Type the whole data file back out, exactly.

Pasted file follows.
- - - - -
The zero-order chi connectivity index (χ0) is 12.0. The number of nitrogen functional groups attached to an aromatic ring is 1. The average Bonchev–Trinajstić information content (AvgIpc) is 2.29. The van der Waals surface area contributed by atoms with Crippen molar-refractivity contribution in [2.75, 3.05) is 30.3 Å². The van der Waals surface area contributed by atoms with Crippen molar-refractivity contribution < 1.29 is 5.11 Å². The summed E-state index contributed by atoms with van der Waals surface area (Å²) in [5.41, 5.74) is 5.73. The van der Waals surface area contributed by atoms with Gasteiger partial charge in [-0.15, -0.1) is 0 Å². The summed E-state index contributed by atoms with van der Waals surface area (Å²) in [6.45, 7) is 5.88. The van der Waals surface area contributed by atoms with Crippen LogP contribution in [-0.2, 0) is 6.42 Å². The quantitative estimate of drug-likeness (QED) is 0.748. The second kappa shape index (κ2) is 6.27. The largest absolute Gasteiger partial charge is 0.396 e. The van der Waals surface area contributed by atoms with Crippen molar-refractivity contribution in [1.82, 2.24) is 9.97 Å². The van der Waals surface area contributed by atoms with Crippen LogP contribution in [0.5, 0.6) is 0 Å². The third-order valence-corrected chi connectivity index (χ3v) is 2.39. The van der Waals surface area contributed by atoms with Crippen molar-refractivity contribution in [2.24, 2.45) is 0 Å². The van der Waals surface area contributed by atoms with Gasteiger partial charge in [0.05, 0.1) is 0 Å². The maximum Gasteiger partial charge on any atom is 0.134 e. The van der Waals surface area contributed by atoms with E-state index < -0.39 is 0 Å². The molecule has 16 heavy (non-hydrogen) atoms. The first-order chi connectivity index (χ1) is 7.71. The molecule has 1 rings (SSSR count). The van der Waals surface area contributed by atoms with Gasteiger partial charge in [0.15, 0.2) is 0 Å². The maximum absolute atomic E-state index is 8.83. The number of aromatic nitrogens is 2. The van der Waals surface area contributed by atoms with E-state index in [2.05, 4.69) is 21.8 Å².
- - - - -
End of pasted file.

The zero-order chi connectivity index (χ0) is 12.0. The number of nitrogen functional groups attached to an aromatic ring is 1. The average Bonchev–Trinajstić information content (AvgIpc) is 2.29. The van der Waals surface area contributed by atoms with Crippen molar-refractivity contribution in [2.75, 3.05) is 30.3 Å². The van der Waals surface area contributed by atoms with Crippen molar-refractivity contribution < 1.29 is 5.11 Å². The summed E-state index contributed by atoms with van der Waals surface area (Å²) in [5.41, 5.74) is 5.73. The van der Waals surface area contributed by atoms with Gasteiger partial charge in [-0.15, -0.1) is 0 Å². The summed E-state index contributed by atoms with van der Waals surface area (Å²) in [6.45, 7) is 5.88. The van der Waals surface area contributed by atoms with Crippen LogP contribution in [-0.2, 0) is 6.42 Å². The quantitative estimate of drug-likeness (QED) is 0.748. The second kappa shape index (κ2) is 6.27. The largest absolute Gasteiger partial charge is 0.396 e. The van der Waals surface area contributed by atoms with Crippen molar-refractivity contribution in [1.82, 2.24) is 9.97 Å². The van der Waals surface area contributed by atoms with Crippen LogP contribution in [0.5, 0.6) is 0 Å². The third-order valence-corrected chi connectivity index (χ3v) is 2.39. The van der Waals surface area contributed by atoms with Crippen molar-refractivity contribution in [2.24, 2.45) is 0 Å². The van der Waals surface area contributed by atoms with Gasteiger partial charge in [0.05, 0.1) is 0 Å². The maximum Gasteiger partial charge on any atom is 0.134 e. The van der Waals surface area contributed by atoms with E-state index < -0.39 is 0 Å². The molecule has 16 heavy (non-hydrogen) atoms. The first-order chi connectivity index (χ1) is 7.71. The molecule has 1 rings (SSSR count). The van der Waals surface area contributed by atoms with Gasteiger partial charge in [0.15, 0.2) is 0 Å². The maximum absolute atomic E-state index is 8.83. The number of aromatic nitrogens is 2. The van der Waals surface area contributed by atoms with E-state index in [2.05, 4.69) is 21.8 Å².